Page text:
These important and existential threats to the Palestinian Authority need to be taken seriously by the international community, Israel and the Palestinian leadership. Otherwise, the continued decaying of the Palestinian Authority could indeed lead to its collapse--either gradually or without warning.-Published 26/3/2012 ©

Ghassan Khatib is coeditor of the bitterlemons family of internet publications and director of the Government Media Center. This article represents his personal views.

It could happen
 Yossi Alpher
The Palestinian Authority could conceivably disappear in a variety of ways. It could collapse due to financial insolvency, as PA Prime Minister Salam Fayyad has recently warned. It could be unilaterally dissolved by writ of PA President Mahmoud Abbas--as he too has warned--if Israeli Prime Minister Binyamin Netanyahu rejects his conditions for renewing negotiations. Or it could somehow simply dissipate in tandem with the removal or withdrawal from the scene of the current West Bank leadership.

Two primary actors that are not candidates for dismantling the PA are Israel and the United States. True, Israel knowingly endangers the PA when it withholds monthly tax and excise transfers--as it did several months ago and as several Israeli government ministers are threatening once again. But most Israeli officials understand they need the PA nearly as much as Palestinians do. In fact, Israel's financial punishment of the PA, along with financial penalties imposed by the US Congress, stem mainly from a tendency to confuse it with the Palestine Liberation Organization, Israel's statutory negotiating partner and frequent antagonist on the international scene. Perversely, that confusion is a compliment to the success and viability of the PA and a reflection of the concomitant weakness of the PLO and its primary member group, Fateh.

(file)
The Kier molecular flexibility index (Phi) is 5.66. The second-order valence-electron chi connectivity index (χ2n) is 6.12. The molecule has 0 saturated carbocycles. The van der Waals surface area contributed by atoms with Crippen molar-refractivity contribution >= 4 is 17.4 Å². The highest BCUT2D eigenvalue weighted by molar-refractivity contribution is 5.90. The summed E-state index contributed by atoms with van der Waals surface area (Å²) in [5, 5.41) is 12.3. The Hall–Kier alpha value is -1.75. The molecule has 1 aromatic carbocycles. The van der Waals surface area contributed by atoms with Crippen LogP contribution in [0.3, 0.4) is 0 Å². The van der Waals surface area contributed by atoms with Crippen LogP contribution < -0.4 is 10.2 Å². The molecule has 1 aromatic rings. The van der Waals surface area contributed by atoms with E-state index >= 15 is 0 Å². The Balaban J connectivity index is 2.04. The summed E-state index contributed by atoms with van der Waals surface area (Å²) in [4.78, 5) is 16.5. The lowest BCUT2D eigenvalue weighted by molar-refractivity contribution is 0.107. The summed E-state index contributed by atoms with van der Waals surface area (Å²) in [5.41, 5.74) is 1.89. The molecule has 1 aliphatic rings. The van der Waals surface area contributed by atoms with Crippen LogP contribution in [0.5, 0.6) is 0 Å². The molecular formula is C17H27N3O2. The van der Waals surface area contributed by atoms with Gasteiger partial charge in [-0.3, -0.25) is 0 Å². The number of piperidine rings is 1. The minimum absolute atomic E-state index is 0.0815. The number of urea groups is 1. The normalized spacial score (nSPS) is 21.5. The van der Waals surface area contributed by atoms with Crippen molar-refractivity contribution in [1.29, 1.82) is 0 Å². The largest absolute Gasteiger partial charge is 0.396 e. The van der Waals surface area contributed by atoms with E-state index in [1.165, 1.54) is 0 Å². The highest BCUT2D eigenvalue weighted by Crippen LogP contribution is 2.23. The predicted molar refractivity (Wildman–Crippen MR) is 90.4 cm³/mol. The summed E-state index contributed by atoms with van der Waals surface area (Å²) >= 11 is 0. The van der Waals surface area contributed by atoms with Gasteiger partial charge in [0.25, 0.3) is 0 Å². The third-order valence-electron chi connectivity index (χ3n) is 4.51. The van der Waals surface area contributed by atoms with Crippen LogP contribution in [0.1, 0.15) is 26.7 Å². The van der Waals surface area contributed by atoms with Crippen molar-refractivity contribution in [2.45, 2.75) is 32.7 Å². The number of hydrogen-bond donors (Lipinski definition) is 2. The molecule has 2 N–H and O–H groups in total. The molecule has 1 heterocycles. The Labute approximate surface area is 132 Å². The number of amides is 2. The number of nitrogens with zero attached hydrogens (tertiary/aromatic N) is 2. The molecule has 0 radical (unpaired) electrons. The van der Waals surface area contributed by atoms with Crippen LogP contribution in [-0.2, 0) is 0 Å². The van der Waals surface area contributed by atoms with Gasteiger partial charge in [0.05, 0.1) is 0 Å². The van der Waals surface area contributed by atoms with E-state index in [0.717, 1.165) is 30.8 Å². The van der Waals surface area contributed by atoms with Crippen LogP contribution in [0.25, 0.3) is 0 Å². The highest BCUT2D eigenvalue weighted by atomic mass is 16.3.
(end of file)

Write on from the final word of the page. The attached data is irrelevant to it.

Nevertheless, and despite that seeming viability, let's suppose the PA ceases to function, for whatever reason. What would this mean for Israel, the Arab world and the international community?

The current Likud-led Israeli government would do everything possible to avoid assuming responsibility for administering the West Bank, lest it be faulted for destroying the peace process that created the PA and which the Likud is at least nominally pledged to maintain. Nor would it wish to resume the financial and security burden of running West Bank Palestinian affairs, as in the pre-Oslo era.

Ideas for maintaining the Israeli government's "distance" from West Bank responsibility would presumably run from calling for international or perhaps Jordanian administration to trying to organize a Palestinian puppet government. It's hard to imagine that any of these ideas would have traction. The resultant political, economic and security vacuum would quickly invite the intervention of nearly everyone else.

Hamas, recognizing the implications of PLO failure to maintain the PA, would seek to gain adherents for its leadership on the West Bank and to sabotage attempts to maintain stability. (On the other hand, it would have to explain to Gazans why financial transfers from the West Bank-based PA had ceased, thereby exacerbating Gaza's economic situation.) Extremist settlers might view the situation as an invitation for a land-grab. Either or both of these developments could oblige the Israel Defense Forces to expand their reach back into all of Area A: Palestinian cities and towns. The Israeli peace camp would justifiably trumpet the government's failure to prevent the PA's collapse and would seek new Israeli elections or heightened international intervention.

Calls would emerge from the Israeli far right and post-Zionist far left and from Palestinians who have lost hope for a two-state solution for Israel to annex the territory. The Palestinians and the post-Zionists would demand full citizenship rights for West Bank Palestinians, thereby jeopardizing Israel's claim to be a Jewish state. The far right would insist on some sort of distinction between Palestinian "personal rights" and Jewish "citizenship rights"--meaning, in effect, apartheid.

Meanwhile, an increasingly Islamist Arab world would find plenty in this situation to accuse Israel of. So would the US and Europe, where voices would be heard suggesting that the emerging crisis offered an opportunity to adopt more forceful policies in favor of two states and against the settlements.

Some who favor a two-state solution might claim to see advantages in this direction of developments insofar as it would force Israel's right-wing settler government to confront reality, recognize the negative consequences of its current policies and adopt more moderate ones. In reality, due to Israeli government and US indecision, Palestinian weakness, and pressures from all other camps, the outcome would probably be closer to chaos than to rationality. The cause of both Israeli Jewish nationalism and Palestinian nationalism, both of which ultimately require a two-state solution, might suffer grievous harm. The vast majority of both peoples would lose out.